The league table will remain but as a reputational driver rather than one that rewards participants financially. And those that did invest in early action may justly feel aggrieved that the government has moved the goalposts so late in the day.

A further change to the scheme is the deferral, from 2011 to 2012, of the date at which participants start buying allowances. Also, the arrangements for Phase 2 – when full carbon trading was due to begin – are now to be reviewed in order to simplify the scheme. The timetable for the scheme is therefore beginning to slip when actually, we desperately need to start making emissions reductions now if we are to have any chance of hitting our 2020 targets.

That having been said, ESTA believes that the fixed price of carbon allowances in the first phase – £12 per tonne – is unlikely to sufficiently incentivise action. Instead, building operators should look at the amounts to be made from savings to consumption. To purchase the energy associated with one tonne of emissions would cost around £170. So although energy represents a small fraction of a typical participant’s operating costs, carbon – at £12 per tonne – is very much smaller from savings on consumption – which are, according to the Carbon Trust and European Commission, typically between 15-20 per cent.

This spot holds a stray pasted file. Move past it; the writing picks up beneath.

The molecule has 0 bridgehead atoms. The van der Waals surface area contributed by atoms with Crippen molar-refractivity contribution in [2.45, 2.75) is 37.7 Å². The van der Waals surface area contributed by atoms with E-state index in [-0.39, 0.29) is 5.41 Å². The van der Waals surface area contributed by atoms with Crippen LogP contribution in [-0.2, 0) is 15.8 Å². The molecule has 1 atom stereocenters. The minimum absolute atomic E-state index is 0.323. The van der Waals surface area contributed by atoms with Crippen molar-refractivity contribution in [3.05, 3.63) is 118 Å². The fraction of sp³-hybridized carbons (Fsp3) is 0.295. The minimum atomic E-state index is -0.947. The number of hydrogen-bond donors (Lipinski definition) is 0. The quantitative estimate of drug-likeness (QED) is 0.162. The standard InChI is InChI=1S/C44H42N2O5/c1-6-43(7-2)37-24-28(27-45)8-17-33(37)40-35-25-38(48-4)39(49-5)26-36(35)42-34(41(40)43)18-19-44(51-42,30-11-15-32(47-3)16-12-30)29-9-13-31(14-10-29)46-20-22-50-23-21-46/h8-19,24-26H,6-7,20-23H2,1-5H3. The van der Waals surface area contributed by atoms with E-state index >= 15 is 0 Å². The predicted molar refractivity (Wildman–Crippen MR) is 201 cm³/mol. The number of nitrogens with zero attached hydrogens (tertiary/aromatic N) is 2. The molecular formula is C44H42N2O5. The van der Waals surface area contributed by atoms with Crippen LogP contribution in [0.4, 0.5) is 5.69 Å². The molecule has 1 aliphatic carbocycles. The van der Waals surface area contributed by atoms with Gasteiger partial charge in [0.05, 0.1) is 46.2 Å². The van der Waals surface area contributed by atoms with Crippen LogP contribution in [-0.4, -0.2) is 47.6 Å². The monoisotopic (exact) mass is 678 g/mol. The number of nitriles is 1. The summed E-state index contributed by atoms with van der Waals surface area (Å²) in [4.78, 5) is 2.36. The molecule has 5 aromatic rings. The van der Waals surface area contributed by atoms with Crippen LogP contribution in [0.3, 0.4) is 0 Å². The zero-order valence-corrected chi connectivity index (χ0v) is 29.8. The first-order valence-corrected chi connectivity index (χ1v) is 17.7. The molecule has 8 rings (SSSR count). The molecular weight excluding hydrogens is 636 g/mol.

Another energy tax, the Climate Change Levy (CCL), which adds a very small amount to all energy bills, is also to be reviewed as it is not having any significant effect on public attitudes to energy saving and carbon reduction.

The Green Deal and the Green Investment Bank
The details are now becoming clearer on how the Green Deal and the Green Investment Bank will operate. These will be the two main routes for channelling government funds for stimulating a low carbon economy. It has become evident that the GIB will be focused on large projects, mainly to do with the supply side (new infrastructure, generation technologies, etc) although larger demand-side projects may also be considered. For most consumers though it is the Green Deal that will offer most opportunities.

When first proposed the Green Deal was aimed at the domestic consumer but the government has now accepted the argument put forward by ESTA and others that there are large, fairly easy to achieve, carbon savings to be made within the non-domestic sector.